Chris Christie, a Republican, was governor of New Jersey from 2010 to 2018.

The argument over the covid-19 crisis and recovery seems to be governed by the extremes. Some believe that this is exclusively a medical judgment — that until we can guarantee safety for virtually every American, we must keep our country on some form of lockdown. Then there are states such as Georgia, where the governor seems to believe that opening nail salons now is a national imperative without regard to the known risks. Neither is right.

We need to accept that life in the United States will not be without risk until a vaccine for covid-19 is developed. The American people intuitively understand this, and they’ve never asked for a risk-free life. We all have to take responsibility for how we move forward because that’s what we do as Americans. We move forward in the face of fear and the unknown because we believe in each other. That is who we have been throughout our history. The American Revolution, westward expansion, Lincoln’s decision to preserve the Union, the fight against fascism and Nazism, and the march across the Edmund Pettus Bridge. All filled with fear. Each step along the way dominated by the unknown, potentially leading to loss of life. The United States did not wait until all of that was definitively swept away to move forward. We moved forward anyway — together.

I publicly supported aggressive actions taken against the virus and even more aggressive steps that were not adopted. I never thought covid-19 was a hoax. I spoke out then to help save American lives. I speak out now to help save the American way of life.

First, we need to use the Defense Production Act to take control of the supply chain needed for testing to be produced for each and every state to access and manage. President Trump did this to produce ventilators and personal protective equipment. We should take the same action to give states what they need to manage a vigorous testing regime to control further spread of the virus.

Second, we should analyze data county by county and begin to open activities, schools and businesses if that county’s covid-19 experience supports it. There are not only state-to-state differences but also differences within states. Those different experiences should lead to staggered openings. To mitigate increases in the virus, all those using the newly reopened businesses and schools must wear masks and gloves. That will be a new reality for much of America. This will not allow for large gatherings of people such as concerts or sporting events in the near term, but it will allow most people to go back to work and school and to reopen businesses with these additional social distancing safeguards.

Third, we must continue to urge vulnerable individuals to limit their exposure to others and require those with covid-19 symptoms to stay home as well.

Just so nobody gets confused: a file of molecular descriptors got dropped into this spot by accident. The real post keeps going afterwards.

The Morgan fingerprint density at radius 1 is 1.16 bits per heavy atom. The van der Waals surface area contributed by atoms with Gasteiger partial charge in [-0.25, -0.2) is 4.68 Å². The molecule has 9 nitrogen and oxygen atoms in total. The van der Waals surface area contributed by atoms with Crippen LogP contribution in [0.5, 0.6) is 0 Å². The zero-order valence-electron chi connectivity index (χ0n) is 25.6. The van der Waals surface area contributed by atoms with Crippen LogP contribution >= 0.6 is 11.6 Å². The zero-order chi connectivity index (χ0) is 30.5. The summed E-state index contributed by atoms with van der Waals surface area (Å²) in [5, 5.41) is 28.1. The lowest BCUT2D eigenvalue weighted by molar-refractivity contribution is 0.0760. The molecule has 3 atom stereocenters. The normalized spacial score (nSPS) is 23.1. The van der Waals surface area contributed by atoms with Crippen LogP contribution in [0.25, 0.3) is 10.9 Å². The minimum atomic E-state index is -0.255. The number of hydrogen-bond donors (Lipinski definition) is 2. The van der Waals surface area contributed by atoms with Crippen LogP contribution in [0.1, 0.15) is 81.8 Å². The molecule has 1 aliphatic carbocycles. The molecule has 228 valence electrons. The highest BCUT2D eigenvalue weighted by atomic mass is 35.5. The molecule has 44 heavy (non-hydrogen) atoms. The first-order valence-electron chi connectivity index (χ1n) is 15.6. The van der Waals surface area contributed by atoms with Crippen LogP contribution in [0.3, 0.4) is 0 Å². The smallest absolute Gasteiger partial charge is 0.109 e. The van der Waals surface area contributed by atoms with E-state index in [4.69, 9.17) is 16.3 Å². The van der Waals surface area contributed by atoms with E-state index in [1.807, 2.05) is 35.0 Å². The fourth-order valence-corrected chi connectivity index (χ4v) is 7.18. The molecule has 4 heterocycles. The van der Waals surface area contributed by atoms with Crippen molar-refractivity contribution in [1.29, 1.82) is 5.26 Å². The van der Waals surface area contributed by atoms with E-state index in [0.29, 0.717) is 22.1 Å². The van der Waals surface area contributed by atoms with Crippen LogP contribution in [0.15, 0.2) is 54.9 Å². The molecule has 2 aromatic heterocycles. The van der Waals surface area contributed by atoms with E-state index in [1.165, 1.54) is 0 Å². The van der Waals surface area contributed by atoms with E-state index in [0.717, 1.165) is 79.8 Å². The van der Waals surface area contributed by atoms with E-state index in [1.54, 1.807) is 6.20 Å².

Fourth, we must require that employers and public venues institute temperature checks for their employees and customers as a condition of return and entry. Businesses should begin at 50 percent capacity of employees and customers and only increase upon improving data in their county. These actions will begin to restore public confidence to our travel, restaurant, retail and hotel businesses. If we do not begin to restore these industries soon, we may not be able to replicate these key parts of American life.

Fifth, we should restore construction activities of all kinds with workers using masks and gloves at all times. Even more importantly, the next congressional relief package should include a bipartisan infrastructure bill to rebuild our roads, bridges, airports and tunnels. This will create thousands of jobs to rebuild our economy and put food on the tables of U.S. households. Given the lessened automobile and mass transit traffic, this is the perfect time to begin this long-overdue work and will provide a jump-start to economic recovery.

These are just the first five actions we need to take. We have a few weeks to get the plan together, convince the public, and allow the states and federal government to execute. When we rebuilt New Jersey in the aftermath of Superstorm Sandy, the task looked nearly impossible. I told New Jerseyans the day after the storm that our lives would never be the same and that the road back to a new normal would be difficult and littered with some stumbles and mistakes. The road back from this virus will be no different. Our first and most successful tool in getting it done after Sandy was by honestly mapping out the road ahead and, as a result, restoring our faith in each other. To restore our belief in who we are as Americans, we must do the same thing now. This plan is not without risk, but the greater risk is in not acting now to restore the American way of life.

Read more: